Jake Westbrook told Derrick Goold of the St. Louis Post Dispatch that he’d “definitely” be interested in re-signing with the Cardinals and general manager John Mozeliak said the team “obviously has interest” in retaining the impending free agent.
Sounds like a perfect match, right? Well …
Goold also reports that “the Cardinals reached out recently to Westbrook’s agents, though nothing substantive about re-signing Westbrook has been discussed.” Westbrook is in the final season of a three-year, $33 million deal signed with the Indians in 2007 and certainly sounds like someone planning to test the open market regardless of how much he enjoys St. Louis:
I’m definitely going to be open-minded about pretty much everything. If they had interest, I’ve definitely enjoyed my time here. I’ve gotten to know the guys well. The organization is definitely one that everybody knows about, that I’ve certainly heard a lot about, and now, firsthand, I’ve gotten to see that everybody was right.
I wanted to make every start and try to accumulate all of the innings I could, to try to get over that 200-inning threshold. I’m close. That was my goal. If you can make every start and get to that 200 innings or around it, that means you’re in a lot of ballgames, you’re giving your team a chance to win. I’ve been able to do that this year, and my arm feels great.
Eating innings and giving your team a chance to win is great, but when you’re a 33-year-old impending free agent who missed all of last season following Tommy John elbow surgery showing that you’re healthy again is also pretty important. Westbrook and the Cardinals seem like a pretty good fit, but from his point of view there’s really no downside to seeing what free agency has to offer.
It started with a no-good St. Louis Cardinals fan being a troublemaker. That no-good Cardinals fan was Drew Silva, who began things innocently enough, noting that, despite their dominance this season, any team can theoretically beat the Chicago Cubs in a short series because that’s just how baseball goes:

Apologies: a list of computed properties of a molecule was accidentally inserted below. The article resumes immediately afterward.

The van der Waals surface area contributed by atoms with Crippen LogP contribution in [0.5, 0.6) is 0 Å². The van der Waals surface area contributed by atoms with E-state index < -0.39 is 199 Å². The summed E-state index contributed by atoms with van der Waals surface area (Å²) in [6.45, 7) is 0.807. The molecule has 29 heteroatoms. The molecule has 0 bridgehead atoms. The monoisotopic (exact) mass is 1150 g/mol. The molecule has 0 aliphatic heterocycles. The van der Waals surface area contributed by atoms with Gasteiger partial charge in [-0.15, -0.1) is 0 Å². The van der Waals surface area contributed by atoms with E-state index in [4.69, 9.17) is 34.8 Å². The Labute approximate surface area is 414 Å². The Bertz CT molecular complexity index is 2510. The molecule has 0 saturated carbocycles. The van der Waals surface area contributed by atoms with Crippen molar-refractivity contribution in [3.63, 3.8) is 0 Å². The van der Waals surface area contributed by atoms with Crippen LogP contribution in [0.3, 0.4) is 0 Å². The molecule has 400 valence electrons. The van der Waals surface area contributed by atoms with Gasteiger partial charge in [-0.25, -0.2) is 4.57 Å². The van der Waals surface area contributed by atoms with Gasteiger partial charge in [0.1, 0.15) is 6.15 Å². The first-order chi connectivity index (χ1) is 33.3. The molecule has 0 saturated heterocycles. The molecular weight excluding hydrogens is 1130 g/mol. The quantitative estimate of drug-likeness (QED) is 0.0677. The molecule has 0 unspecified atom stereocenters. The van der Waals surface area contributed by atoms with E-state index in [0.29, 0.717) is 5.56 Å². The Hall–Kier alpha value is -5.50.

Cubs fans started giving him guff for that, so Drew gave some back:
And with that it was on like Donkey Kong (a super old video game which was not invented for another 73 years after the Cubs last won the World Series). I tweeted this:
And with that, my followers went crazy. Here’s a sampling of some of the best ones:
And, for that matter . . .
Too soon. Unlike the last Cubs World Series title.
Like I said, this was just a sampling. I’ve retweeted a ton more on my timeline and those I didn’t retweet can be seen in the replies here. My favorite one may have been “literally the invention of sliced bread,” which debuted in 1912, but I can’t find that tweet.
Please, Cubs fans, have a sense of humor about this. You have a wonderful ballpark that is not named after a third tier mortgage company, a grand history that is fantastic even if it hasn’t featured any championships and a future that is as bright or brighter than any other team out there. Maybe even come up with some of your own in the comments! History is fun! As is self-deprecation! What I’m saying is don’t be salty about this sort of thing. Salty is a bad look.
In other news, the Morton Salt Company was incorporated in 1910, two years after the Cubs last World Series victory.
Jon Heyman reports that the Dodgers have “rebuffed offers” for Yasiel Puig.
Heyman says teams “appear to be bottom feeding for Puig,” making lowball trade proposals. The Dodgers may not have big future plans for Puig, but nor are they gonna sell low on him. And heck, maybe they have bigger plans for him now than they did a couple of weeks ago. He’s batting .396/.448/.698 with four home runs and 12 RBI in 14 games since his demotion to Triple-A Oklahoma. The guy who replaced him, Josh Reddick, is hitting .143/.211/.157 in 20 games since the Dodgers acquired him.
I doubt Puig steps foot in the Dodgers clubhouse before the end of the year, but it’s not like they can’t hold off and trade him in the offseason when teams can imagine him looking good in their uniform next spring.